Robotic Process Automation (RPA) sounds serious. It conjures up images of manufacturing plants, clunky machinery, and assembly lines. But RPA is much more discreet. In fact, it can be invisible. And UiPath (NYSE: PATH) is a hot new arrival on the New York NASDAQ Stock Exchange, bringing RPA to the masses.
UiPath makes software robots using RPA, which increase personal productivity and streamline the mundanity of endless paperwork.
UiPath goes public with successful IPO
Founded in Romania by Daniel Dines and Marius Tîrcă, UiPath is being used across industries for a wide variety of reasons. And it seems the Covid-19 pandemic is fast tracking its implementation and appeal.
At IPO last month UiPath received a warm welcome. It was priced at $56 a share and opened at $66 raising over $1.3 billion. This was a great result, finally closing the day with a market value exceeding $36 billion. This turned out to be the third largest US software IPO in history, following Snowflake(NYSE: SNOW) in first place and Qualtrics (NASDAQ: XM) in second.
ARK seal of approval
The 21st century way of evaluating a tech stock begins with the question: Is Cathie Wood interested? And in this instance, yes, she is. ARK Invest bought 2.7 million shares in UiPath at IPO, and it appears it sold shares in Tesla (NASDAQ:TSLA) to do so. Considering Tesla is ARK’s biggest bull play, that’s quite the accolade for UiPath.
Perhaps this has something to do with the impressive growth in numbers.
Company annual recurring revenue rose 65% between January 2020 and January 2021 to $580m, while revenue grew 81%. Meanwhile, its net loss was greatly reduced from $519.9 million to $92.4 million during the same period. And free cash flow turned positive to $26 million.
Its gross margin rose to 89% by January 2021, which is the highest in software. ARK Invest has since added further $PATH shares to its ARKF, ARKG and ARKQ funds. Meanwhile, London-based venture capital firm Draper Esprit partially disposed of its UiPath holding.
Eliminating repetitive tasks
UiPath is eliminating paperwork by automating repetitive tasks. This includes filling out forms, moving files around, inputting data and scraping text from documents. But it’s not simply used on legacy systems, it’s automating a natural transition into a new way of working.
Historically, these mundane repetitive tasks were simply too small to be worth spending money on employing computer programmers to automate them. But with UiPath, the processes are effortless.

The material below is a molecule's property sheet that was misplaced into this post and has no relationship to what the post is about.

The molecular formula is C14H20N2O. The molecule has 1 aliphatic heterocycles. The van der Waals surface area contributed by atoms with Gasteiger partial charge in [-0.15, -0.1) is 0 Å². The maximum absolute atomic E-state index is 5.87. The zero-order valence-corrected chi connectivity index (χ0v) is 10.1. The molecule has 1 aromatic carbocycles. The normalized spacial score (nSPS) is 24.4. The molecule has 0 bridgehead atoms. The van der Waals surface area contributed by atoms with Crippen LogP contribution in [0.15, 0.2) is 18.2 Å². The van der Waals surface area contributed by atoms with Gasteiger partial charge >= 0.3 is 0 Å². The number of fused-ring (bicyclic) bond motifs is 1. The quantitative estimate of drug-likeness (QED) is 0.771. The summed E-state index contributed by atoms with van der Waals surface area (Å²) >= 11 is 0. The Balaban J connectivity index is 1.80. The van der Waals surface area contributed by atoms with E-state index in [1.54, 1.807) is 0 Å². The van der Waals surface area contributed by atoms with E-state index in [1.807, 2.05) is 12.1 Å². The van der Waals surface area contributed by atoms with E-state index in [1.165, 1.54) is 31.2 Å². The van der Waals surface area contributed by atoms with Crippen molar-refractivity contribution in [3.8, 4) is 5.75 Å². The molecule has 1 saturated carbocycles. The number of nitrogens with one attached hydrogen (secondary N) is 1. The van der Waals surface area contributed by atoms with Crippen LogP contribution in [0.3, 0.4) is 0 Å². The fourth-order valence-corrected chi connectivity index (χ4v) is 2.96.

The company has developed its own technology, based on AI, machine learning and its own deep learning models behind the scenes. The result is a computer vision technology that follows user actions to interpret the task and create a solution. All this is done without having any knowledge of coding.
UiPath uses its own technology internally to advance its learning and it’s simply so useful. This is also illustrated through its impressive customer base. UiPath boasts some of the world’s biggest and best companies on its books. Facebook (NASDAQ: FB), Uber (NYSE: UBER), Google parent Alphabet (NASDAQ:GOOGL), NASA, Autodesk (NASDAQ: ADSK), HP (NYSE:HPQ), DHL (ETR: DPW) and many more.
The company has found that customer retention is not just easy, it’s inevitable as its clients come to expand the scope and size of the use cases the UiPath technology can be used for across their organisations.
UiPath calls this its ‘land-and-expand’ business model and it’s based on its ability to deliver significant value in a short space of time. This has led to a dollar-based net retention rate of 145% as of January 2021.
Taking the robot out of the human
UiPath began in 2005 and was called DeskOver. Since then, it has gradually transformed into the end-to-end automation platform it is today. In the past few years, the company has made some strategic acquisitions to extend its product offering and capabilities, from automating simple activities to becoming ever more sophisticated as time goes by. And it’s no longer pure RPA as it expertly emulates people through cognitive recognition.
A question regularly asked, when it comes to automation, is, will this replace jobs, leading to mass unemployment. The answer given by Daniel Dines is:
“Technology can change jobs for the better. For instance, farming was a massively labour intensive and tough job 100 years ago, but it’s much more fun now. And that’s thanks to advances in automation”.
A $60 billion opportunity
While tech stocks had their moment in the sun last year, the appeal seems to be waning. That may not be such a bad thing, if it gives the newcomers a chance to prove themselves worthy of astronomical valuations.
In its S1 prospectus Daniel Dines says:
“When humans and robots interact, the human is unburdened from repetitive, dull, monotonous tasks to think, to collaborate, to solve the hard problems we face today. It’s as though they are given wings to soar above the mundane to achieve greater things. We enable the fully automated enterprise so this can happen”.
The market is huge. UiPath expect it to be worth around $30 billion by 2024. That’s a 76% rise from $17 billion last year. But if the UiPath market cap is already at $39 billion, does that make it an overvalued stock?
The company said its “fully automated enterprise” software gives it a current market opportunity of more than $60 billion.
No-code applications are hot right now and other company’s successfully raising funds in this area include private companies Webflow, Workato, Unqork and Chinese based Laiye.